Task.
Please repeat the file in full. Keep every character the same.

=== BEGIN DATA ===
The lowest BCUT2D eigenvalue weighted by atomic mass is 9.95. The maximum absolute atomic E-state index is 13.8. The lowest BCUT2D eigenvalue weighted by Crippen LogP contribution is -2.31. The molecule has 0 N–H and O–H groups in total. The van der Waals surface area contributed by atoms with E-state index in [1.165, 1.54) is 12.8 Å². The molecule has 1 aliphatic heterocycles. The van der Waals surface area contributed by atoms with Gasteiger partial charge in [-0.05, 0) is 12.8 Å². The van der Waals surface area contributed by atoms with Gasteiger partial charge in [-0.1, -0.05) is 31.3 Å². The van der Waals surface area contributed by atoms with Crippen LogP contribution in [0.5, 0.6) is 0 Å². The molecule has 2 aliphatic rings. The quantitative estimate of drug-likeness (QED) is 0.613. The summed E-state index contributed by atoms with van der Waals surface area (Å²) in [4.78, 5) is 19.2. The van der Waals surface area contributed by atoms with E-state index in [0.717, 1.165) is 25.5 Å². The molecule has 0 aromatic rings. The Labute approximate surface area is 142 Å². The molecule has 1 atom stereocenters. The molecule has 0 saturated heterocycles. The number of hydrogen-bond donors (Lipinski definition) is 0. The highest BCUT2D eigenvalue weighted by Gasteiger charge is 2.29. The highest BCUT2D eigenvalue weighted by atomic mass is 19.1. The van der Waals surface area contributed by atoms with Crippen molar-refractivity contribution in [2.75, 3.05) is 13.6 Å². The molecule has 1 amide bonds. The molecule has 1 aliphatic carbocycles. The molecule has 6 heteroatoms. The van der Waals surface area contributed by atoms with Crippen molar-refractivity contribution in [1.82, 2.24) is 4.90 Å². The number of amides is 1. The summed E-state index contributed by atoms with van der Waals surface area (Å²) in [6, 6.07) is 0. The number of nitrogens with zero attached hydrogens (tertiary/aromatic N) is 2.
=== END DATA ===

The lowest BCUT2D eigenvalue weighted by atomic mass is 9.95. The maximum absolute atomic E-state index is 13.8. The lowest BCUT2D eigenvalue weighted by Crippen LogP contribution is -2.31. The molecule has 0 N–H and O–H groups in total. The van der Waals surface area contributed by atoms with E-state index in [1.165, 1.54) is 12.8 Å². The molecule has 1 aliphatic heterocycles. The van der Waals surface area contributed by atoms with Gasteiger partial charge in [-0.05, 0) is 12.8 Å². The van der Waals surface area contributed by atoms with Gasteiger partial charge in [-0.1, -0.05) is 31.3 Å². The van der Waals surface area contributed by atoms with Crippen LogP contribution in [0.5, 0.6) is 0 Å². The molecule has 2 aliphatic rings. The quantitative estimate of drug-likeness (QED) is 0.613. The summed E-state index contributed by atoms with van der Waals surface area (Å²) in [4.78, 5) is 19.2. The van der Waals surface area contributed by atoms with E-state index in [0.717, 1.165) is 25.5 Å². The molecule has 0 aromatic rings. The Labute approximate surface area is 142 Å². The molecule has 1 atom stereocenters. The molecule has 0 saturated heterocycles. The number of hydrogen-bond donors (Lipinski definition) is 0. The highest BCUT2D eigenvalue weighted by Gasteiger charge is 2.29. The highest BCUT2D eigenvalue weighted by atomic mass is 19.1. The van der Waals surface area contributed by atoms with Crippen molar-refractivity contribution in [2.75, 3.05) is 13.6 Å². The molecule has 1 amide bonds. The molecule has 1 aliphatic carbocycles. The molecule has 6 heteroatoms. The van der Waals surface area contributed by atoms with Crippen molar-refractivity contribution in [1.82, 2.24) is 4.90 Å². The number of amides is 1. The summed E-state index contributed by atoms with van der Waals surface area (Å²) in [6, 6.07) is 0. The number of nitrogens with zero attached hydrogens (tertiary/aromatic N) is 2.